But by late October, 1944 -- after the Allies had pushed almost 400 miles, taken 89,000 German prisoners and linked up with elements of Patton's Third Army to finally complete the continuous line Eisenhower now believed essential to the Allied cause -- thousands of Germans had retreated into the Vosges where they dug in, ordered to halt the Allied advance into Germany.
American units that had already fought in the mountains of Italy were sent to France and ordered to battle their way through the Vosges. One was the 36th "Texas" Division, the same outfit that had nearly been destroyed at Monte Cassino the previous winter. Another, attached to it, especially requested by headquarters, was the 100th/442nd Combat Team -- Japanese-American troops, most of them recruited from internment camps in the United States.
Major General John E. Dahlquist, commander of the "Texas" Division, was relatively new to combat and had nearly lost his command twice during the drive north from the Riviera for allowing his men to lag behind.
The village of Bruyeres was the 442nd/100th RTC's first target. Dahlquist assured them the surrounding hills were only lightly defended. In fact, they were filled with well dug-in Germans. The 442nd cleared them off in four days despite the terrain, the steady icy downpour that filled their foxholes, and the rain of artillery shells bursting among the tree-tops. As soon as they had taken Bruyeres, General Dahlquist insisted they push further into enemy territory, to seize another heavily-defended hill overlooking Biffontaine, a tiny village with no military importance, and then to take the town itself. They did it all in just two days, but their losses were heavy in part because the inexperienced Dahlquist first gave them an unrealistic deadline for taking the hill, then ordered them off it, then forced them to retake it when the Germans returned.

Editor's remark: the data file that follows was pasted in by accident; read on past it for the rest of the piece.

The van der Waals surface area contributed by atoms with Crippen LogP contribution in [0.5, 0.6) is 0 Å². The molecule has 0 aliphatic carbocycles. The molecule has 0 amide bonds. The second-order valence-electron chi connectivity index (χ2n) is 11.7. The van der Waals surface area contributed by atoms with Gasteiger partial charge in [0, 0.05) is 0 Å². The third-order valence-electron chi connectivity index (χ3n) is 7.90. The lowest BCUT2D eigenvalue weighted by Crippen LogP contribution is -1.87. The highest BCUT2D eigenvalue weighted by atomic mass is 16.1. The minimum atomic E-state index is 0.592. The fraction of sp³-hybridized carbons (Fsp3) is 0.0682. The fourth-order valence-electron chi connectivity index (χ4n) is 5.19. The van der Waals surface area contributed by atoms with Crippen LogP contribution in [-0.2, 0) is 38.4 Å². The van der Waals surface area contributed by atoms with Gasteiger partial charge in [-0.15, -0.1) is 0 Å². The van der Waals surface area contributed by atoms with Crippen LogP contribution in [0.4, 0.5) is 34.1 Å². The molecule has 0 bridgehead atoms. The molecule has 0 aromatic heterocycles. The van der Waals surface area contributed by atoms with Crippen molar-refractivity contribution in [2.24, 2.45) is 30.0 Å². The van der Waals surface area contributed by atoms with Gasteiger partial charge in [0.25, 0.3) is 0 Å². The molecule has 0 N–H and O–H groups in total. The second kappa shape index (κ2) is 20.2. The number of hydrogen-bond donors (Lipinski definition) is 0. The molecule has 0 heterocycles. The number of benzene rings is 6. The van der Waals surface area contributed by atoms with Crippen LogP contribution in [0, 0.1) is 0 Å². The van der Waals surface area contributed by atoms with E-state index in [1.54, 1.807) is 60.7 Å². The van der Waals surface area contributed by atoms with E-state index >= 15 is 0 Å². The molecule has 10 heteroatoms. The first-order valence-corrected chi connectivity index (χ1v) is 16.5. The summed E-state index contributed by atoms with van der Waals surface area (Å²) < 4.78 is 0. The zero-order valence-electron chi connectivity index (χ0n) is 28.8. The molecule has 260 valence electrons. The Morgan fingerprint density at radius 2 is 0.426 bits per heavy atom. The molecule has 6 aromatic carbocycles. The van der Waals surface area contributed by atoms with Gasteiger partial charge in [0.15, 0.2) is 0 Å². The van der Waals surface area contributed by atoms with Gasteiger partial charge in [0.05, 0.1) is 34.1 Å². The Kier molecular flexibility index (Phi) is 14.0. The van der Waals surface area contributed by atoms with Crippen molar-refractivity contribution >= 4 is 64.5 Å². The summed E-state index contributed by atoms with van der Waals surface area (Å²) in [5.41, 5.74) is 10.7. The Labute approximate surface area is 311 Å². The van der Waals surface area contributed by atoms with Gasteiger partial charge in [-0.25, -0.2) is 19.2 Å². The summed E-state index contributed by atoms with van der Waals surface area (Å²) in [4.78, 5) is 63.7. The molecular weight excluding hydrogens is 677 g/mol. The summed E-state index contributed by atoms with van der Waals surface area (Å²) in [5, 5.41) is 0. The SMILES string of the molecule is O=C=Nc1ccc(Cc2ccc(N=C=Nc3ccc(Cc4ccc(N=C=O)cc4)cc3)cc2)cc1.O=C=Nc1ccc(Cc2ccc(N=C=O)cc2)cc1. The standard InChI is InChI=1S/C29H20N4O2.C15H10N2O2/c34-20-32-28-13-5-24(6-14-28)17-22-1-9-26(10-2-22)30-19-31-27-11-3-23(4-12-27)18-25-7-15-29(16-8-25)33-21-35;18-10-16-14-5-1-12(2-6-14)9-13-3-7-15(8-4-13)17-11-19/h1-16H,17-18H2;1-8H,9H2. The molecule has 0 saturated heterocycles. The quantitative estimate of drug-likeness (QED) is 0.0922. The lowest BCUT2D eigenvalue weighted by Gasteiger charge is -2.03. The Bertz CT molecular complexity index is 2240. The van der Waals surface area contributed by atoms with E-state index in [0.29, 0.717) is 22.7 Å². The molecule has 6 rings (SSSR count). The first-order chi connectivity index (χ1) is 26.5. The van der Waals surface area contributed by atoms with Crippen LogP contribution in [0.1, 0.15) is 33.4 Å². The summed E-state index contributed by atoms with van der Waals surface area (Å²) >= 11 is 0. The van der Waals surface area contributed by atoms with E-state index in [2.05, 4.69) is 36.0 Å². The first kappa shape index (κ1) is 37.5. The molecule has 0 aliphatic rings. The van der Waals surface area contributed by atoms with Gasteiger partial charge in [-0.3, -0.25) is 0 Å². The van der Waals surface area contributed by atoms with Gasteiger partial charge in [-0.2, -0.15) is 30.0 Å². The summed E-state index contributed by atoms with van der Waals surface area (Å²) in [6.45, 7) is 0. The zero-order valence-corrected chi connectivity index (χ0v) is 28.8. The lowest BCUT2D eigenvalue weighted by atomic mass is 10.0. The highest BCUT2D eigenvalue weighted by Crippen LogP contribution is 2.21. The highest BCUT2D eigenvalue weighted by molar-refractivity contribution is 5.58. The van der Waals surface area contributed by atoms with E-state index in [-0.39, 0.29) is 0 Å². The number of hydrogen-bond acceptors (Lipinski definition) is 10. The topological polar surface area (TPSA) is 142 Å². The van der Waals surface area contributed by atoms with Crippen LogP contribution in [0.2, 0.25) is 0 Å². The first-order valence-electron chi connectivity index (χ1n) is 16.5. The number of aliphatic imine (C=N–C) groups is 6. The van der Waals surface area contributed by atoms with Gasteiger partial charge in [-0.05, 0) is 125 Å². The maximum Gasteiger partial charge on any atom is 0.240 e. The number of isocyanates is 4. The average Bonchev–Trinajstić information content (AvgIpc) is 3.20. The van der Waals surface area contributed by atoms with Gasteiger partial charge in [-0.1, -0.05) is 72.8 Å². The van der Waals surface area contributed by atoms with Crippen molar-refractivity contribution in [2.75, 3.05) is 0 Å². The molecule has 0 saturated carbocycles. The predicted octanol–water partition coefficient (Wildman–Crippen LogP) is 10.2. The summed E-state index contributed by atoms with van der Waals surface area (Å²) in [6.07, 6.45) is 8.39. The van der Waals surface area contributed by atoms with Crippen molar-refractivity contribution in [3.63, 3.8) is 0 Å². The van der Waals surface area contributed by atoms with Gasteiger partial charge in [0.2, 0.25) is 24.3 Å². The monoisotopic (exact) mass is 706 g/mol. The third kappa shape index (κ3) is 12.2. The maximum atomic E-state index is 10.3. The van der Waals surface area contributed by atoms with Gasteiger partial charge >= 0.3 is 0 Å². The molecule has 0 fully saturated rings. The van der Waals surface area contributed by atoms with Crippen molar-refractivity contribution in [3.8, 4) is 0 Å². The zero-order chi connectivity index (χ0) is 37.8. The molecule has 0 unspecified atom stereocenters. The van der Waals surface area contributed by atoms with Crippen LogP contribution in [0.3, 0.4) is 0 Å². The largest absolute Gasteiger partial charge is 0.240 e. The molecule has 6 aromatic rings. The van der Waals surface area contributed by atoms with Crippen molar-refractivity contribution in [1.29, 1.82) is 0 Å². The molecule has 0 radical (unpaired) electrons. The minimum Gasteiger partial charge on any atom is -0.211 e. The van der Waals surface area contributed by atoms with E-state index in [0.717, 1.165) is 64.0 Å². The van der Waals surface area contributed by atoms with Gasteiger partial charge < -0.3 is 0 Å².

Meanwhile, General Dahlquist had sent a battalion of his Texans along a densely forested ridge toward the important town of St. Die. Again, veteran officers warned him the woods were full of Germans. Again, Dahlquist insisted there were none. Within an hour, the Texans were under attack. Two hundred and seventy-five of them were cut off and surrounded by the Germans who zeroed in on them from three sides. For two days, shells blasted their positions. The Texans began to run out of food and ammunition. Two attempts to break through to them failed. Finally, on October 26, Dahlquist ordered the exhausted men of the 442nd to return to the wooded slopes, rescue the Lost Battalion, as the Texans would come to be called, and restore his reputation.
For five days, fighting from tree to tree in heavy fog, they tried to get to the trapped men. On the morning of October 30 they were just 1,000 yards from the survivors -- but pinned to the steep slope by artillery and machine-gun fire. Finally, they had had enough. I Company and K Company rose to their feet and charged up the hillside, hurling grenades into German machine gun nests and firing from the waist as they climbed. I Company had started into the forest with 185 men; just eight walked out unhurt. K Company had begun with 186 men; only 17 emerged on foot. All the rest were dead or wounded or missing. On November 12, General Dahlquist announced he wanted to review the 442nd, to thank them for what they had done. When the battered unit appeared, Dahlquist grew irritated at their sparse numbers, ignorant at how much they had sacrificed.
Christopher C. Meyers